Cassie Taylor & the Soul Calvary
8 p.m.-midnight Tuesday-Thursday at the Rum Boogie Café, 182 Beale St. Cover: $3. For more information, call 901-528-0150, or visit rumboogie.com
Last weekend, 26-year-old Cassie Taylor found herself in a position a musical artist of any age would envy: jamming on bass on stage alongside acclaimed musicians Chuck Campbell of sacred steel greats The Campbell Brothers, George Porter Jr. of New Orleans legends The Meters, and her father, 11-time Blues Music Award nominee Otis Taylor.
"It was amazing," Taylor says of her appearance at her father's Trance Blues Jam Festival in her native Boulder, Colo. "The funny thing is I don't hang out with a lot of other 25-year-old musicians. I have always been hanging out with people who are 40, 50 or 60, so I'm just playing catch-up to them. They've already been touring for 20 years, and I'm like, I've only been doing this two years on my own and before that eight years with my dad. So I feel like I'm always behind."
But she's catching up. After an adolescence spent as a sideman, in recent years, Taylor, who performs a three-night engagement with her trio next week at Beale Street's Rum Boogie Café, has emerged from the shadows. Last year, she teamed with fellow young female blues artists Samantha Fish and Dani Wilde in the super group Girls With Guitars, releasing a self-titled album and playing more than 200 dates.
This summer saw the U.S. release of Taylor's first solo record, Blue, behind which she has already toured Europe twice as well as stretches of the American South and Midwest.
Taylor attributes her rapid development to the accelerated education given her by her father, a Chicago native who over a dozen albums has forged a reputation for unflinchingly modern lyrics and music that daringly reinterprets blues traditions. When Cassie was just 16, Otis Taylor, who had been obsessed with his oldest daughter becoming a bassist ever since he heard her play "Hey Joe" on the instrument a few years earlier, dragooned her into his band, where she remained for eight years.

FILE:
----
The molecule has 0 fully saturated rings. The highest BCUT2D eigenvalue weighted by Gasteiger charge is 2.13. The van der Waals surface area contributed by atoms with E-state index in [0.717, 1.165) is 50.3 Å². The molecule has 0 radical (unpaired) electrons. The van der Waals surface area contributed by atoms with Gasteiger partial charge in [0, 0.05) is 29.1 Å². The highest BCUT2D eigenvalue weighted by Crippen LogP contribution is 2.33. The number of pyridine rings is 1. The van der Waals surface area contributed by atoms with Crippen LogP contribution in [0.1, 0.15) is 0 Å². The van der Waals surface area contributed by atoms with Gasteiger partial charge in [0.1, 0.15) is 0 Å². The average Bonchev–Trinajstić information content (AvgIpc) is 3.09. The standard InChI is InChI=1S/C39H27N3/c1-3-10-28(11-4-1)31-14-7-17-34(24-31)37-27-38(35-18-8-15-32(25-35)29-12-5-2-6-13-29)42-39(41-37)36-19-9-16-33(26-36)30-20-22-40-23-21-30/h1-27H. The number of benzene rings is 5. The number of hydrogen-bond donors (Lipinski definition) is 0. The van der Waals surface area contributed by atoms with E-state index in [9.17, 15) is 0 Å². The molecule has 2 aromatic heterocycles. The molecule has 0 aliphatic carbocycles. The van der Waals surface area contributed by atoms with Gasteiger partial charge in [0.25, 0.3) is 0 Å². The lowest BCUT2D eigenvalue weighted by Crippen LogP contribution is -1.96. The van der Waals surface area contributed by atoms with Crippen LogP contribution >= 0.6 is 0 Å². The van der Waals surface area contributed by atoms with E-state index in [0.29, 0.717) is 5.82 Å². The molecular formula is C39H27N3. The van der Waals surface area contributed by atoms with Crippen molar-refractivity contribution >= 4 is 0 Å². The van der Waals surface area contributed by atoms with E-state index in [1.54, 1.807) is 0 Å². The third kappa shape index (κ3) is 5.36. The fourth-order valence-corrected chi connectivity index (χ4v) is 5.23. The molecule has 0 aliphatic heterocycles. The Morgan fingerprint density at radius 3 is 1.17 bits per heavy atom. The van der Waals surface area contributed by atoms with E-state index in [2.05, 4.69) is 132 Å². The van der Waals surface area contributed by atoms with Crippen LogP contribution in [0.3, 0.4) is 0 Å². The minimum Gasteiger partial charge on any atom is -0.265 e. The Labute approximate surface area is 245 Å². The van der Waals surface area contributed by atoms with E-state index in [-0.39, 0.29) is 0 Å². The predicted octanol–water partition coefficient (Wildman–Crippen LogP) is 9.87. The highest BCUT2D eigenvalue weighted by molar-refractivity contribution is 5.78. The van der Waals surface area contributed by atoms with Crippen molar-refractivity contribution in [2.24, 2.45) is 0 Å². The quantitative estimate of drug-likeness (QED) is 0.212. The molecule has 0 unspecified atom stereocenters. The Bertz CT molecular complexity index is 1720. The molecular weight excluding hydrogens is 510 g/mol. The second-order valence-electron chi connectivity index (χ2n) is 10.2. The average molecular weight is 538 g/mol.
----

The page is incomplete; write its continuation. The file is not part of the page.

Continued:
"When you're 16, the most important thing is who's going to prom with whom not where are you going to tour internationally with your dad's band," she says. "That is über-lame. I probably hated it at the time, but when I look at it in my life now, I was so lucky."
Nevertheless, by 2009, Taylor was burned out. She had quit her father's band and was working on demo recordings that were going nowhere. Needing a change in scenery, she moved to Memphis with her boyfriend at the time, intending to step back entirely from music. She got a job at a Germantown clothing store, started to model, and began to study fashion design, an interest that she developed last year into starting her own company, Moorehead Apparel.
But she couldn't get away from music. A member of the Blues Foundation board of directors, her circle of friends was understandably dominated by musicians, including such local blues stalwarts as Victor Wainwright and, most influentially, Bill Gibson.
"He literally dragged me to every jam I could think of," Taylor says. "I really want to say he's the one responsible for me going back to music because he just wouldn't let me not. It was because of him that I met all those wonderful musicians on Beale Street and really got immersed back into the whole thing."
Rededicated to music, Taylor threw herself into her craft, cutting Girls With Guitars and Blue almost simultaneously in late 2010.
Taylor has a much heavier hand in her next record. Working from her new home base outside of Kansas City, Mo. — where she is set to wed road manager Chuck Haren later this month — she recently finished final mixes for her sophomore album.
"I would say I'm not really like my father at all," Taylor says. "I think the best thing is he showed me what music can do, and now I get to tell my story."